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Call for Abstracts: Themed Issue of International Journal of Cultural Studies

Published Apr 20, 2021

The Division's Miyase Christensen is guest editor of a special issue of the International Journal of Cultural Studies on Mediations and the Environment: Earth in Focus. The journal issue will explore constructions of the human and non-human environments and environmental change. The call for abstracts is now out, and submissions from non-Western contexts are most particularly welcome.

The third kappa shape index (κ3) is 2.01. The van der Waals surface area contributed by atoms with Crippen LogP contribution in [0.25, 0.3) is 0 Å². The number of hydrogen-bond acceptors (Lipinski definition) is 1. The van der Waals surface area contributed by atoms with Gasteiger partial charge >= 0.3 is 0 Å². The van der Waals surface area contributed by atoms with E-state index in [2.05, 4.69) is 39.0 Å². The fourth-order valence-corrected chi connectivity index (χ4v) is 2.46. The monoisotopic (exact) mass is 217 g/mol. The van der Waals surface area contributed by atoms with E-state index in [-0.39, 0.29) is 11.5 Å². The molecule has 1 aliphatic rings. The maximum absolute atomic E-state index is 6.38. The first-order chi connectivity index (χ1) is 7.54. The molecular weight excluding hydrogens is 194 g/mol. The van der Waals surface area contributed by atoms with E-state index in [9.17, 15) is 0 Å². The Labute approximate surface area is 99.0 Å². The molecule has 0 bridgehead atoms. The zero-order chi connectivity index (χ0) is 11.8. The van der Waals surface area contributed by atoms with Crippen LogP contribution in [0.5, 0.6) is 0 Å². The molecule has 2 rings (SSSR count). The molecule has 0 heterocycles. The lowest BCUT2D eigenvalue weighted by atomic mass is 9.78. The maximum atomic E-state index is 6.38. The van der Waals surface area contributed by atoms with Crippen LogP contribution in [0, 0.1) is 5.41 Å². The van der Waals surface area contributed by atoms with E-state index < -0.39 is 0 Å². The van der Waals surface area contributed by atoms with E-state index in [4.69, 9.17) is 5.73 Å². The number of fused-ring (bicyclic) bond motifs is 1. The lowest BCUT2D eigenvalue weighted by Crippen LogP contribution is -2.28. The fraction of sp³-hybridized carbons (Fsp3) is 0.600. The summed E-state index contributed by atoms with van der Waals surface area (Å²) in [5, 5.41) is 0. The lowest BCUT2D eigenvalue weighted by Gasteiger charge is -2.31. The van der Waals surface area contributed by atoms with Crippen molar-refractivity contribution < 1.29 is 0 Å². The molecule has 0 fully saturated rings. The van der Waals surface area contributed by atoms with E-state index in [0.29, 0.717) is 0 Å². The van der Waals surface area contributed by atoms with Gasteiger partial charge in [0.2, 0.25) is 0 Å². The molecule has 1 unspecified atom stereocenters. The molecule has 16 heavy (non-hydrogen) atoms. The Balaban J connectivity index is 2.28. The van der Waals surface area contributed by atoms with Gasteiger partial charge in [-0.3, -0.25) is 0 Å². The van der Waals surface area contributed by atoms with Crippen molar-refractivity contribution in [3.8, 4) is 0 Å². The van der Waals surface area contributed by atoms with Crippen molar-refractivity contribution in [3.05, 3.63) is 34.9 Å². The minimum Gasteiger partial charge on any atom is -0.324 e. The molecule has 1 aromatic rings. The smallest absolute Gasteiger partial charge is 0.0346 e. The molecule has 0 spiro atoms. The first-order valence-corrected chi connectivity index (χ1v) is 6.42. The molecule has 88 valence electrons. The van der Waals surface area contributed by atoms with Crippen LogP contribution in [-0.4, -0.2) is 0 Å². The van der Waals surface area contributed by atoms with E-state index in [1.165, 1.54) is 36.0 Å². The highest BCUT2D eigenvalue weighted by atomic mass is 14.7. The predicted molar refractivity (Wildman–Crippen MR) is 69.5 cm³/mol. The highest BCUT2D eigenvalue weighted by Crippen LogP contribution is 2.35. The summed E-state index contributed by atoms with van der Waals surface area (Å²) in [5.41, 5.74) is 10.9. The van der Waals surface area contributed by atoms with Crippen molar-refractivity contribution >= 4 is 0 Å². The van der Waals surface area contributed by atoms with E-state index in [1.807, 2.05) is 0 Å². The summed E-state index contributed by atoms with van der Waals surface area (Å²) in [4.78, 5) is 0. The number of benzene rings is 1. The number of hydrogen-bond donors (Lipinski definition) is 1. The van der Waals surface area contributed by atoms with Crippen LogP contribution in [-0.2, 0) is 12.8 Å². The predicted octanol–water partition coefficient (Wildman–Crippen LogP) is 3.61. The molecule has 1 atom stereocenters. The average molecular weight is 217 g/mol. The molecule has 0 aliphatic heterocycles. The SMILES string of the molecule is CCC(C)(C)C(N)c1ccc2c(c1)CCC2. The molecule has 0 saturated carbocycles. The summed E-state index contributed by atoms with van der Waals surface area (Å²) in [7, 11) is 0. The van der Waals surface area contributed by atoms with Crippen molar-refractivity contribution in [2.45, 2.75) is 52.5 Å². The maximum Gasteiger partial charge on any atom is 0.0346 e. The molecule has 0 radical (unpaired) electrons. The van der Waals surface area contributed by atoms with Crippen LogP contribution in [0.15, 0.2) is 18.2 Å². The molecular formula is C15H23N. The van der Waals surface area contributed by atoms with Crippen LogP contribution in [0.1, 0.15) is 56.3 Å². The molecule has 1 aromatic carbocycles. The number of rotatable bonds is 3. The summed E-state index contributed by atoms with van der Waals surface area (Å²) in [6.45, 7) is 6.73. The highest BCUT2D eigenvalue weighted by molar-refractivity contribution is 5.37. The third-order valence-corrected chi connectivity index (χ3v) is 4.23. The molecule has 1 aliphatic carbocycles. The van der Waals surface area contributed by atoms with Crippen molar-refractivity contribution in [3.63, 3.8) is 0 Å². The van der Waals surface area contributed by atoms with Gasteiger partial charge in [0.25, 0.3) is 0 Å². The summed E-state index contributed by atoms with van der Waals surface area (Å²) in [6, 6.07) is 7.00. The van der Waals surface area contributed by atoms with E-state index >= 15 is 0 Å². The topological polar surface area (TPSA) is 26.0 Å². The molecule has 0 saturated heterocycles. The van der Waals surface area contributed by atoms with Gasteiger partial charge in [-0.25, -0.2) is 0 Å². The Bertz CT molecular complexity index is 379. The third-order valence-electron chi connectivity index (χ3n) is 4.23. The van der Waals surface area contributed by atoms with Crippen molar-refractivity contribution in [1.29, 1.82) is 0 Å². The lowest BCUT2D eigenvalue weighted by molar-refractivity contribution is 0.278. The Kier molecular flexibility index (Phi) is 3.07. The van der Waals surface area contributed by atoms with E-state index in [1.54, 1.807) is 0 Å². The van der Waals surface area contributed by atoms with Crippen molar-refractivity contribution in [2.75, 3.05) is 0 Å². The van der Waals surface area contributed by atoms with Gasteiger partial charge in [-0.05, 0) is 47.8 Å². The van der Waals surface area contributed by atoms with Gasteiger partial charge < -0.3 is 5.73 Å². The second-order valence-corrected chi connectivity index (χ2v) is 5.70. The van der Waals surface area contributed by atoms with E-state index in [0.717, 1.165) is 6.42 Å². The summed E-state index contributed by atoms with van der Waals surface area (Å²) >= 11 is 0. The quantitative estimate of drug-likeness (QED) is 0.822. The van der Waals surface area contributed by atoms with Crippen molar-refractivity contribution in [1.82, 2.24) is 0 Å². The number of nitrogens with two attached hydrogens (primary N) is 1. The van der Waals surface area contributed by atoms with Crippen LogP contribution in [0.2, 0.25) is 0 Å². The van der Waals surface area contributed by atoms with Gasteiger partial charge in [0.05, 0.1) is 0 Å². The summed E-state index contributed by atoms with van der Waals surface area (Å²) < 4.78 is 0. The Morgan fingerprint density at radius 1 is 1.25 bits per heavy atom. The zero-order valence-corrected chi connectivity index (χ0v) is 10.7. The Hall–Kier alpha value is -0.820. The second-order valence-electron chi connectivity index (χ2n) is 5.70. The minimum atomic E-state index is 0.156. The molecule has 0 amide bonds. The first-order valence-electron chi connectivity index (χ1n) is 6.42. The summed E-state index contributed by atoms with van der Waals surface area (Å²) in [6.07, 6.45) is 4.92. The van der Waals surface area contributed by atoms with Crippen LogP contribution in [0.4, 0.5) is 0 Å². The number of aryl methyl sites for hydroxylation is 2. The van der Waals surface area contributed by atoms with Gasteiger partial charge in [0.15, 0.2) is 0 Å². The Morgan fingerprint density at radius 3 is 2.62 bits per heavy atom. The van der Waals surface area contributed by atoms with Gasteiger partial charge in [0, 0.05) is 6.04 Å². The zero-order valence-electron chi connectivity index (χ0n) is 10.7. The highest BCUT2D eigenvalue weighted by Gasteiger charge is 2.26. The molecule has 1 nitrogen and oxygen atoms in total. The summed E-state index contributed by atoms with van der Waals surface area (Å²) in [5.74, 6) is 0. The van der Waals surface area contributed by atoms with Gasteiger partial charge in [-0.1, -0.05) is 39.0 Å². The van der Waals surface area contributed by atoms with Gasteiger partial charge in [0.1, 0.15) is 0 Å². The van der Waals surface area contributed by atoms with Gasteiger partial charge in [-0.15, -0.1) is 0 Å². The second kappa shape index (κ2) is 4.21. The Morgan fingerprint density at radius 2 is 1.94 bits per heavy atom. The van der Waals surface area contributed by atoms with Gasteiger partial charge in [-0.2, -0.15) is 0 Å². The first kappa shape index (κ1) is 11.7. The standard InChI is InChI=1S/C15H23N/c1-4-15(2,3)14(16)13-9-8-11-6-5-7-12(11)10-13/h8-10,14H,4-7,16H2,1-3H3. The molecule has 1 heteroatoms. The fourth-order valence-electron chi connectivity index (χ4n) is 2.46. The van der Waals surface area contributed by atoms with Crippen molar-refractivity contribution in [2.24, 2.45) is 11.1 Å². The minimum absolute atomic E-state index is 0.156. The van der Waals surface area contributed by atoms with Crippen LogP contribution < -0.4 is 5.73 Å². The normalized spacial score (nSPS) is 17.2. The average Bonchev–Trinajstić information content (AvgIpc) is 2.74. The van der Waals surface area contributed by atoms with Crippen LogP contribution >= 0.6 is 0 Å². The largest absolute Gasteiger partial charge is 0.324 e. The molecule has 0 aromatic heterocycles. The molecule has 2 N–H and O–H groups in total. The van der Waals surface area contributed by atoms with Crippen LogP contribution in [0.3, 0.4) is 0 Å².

On Mediations and the Environment: Earth in Focus

Themed Issue of International Journal of Cultural Studies

Guest-editor: Miyase Christensen, Department of Media Studies, Stockholm University; the Department of Philosophy and History, KTH Royal Institute of Technology, SWEDEN

Please send 350 to 500-word abstracts and short bios to  (AND cc’ed to ) by 15 June 2021. Authors of selected submissions will be notified by 25 June 2021. Full papers (6500-8000 words) are due 15 November 2021.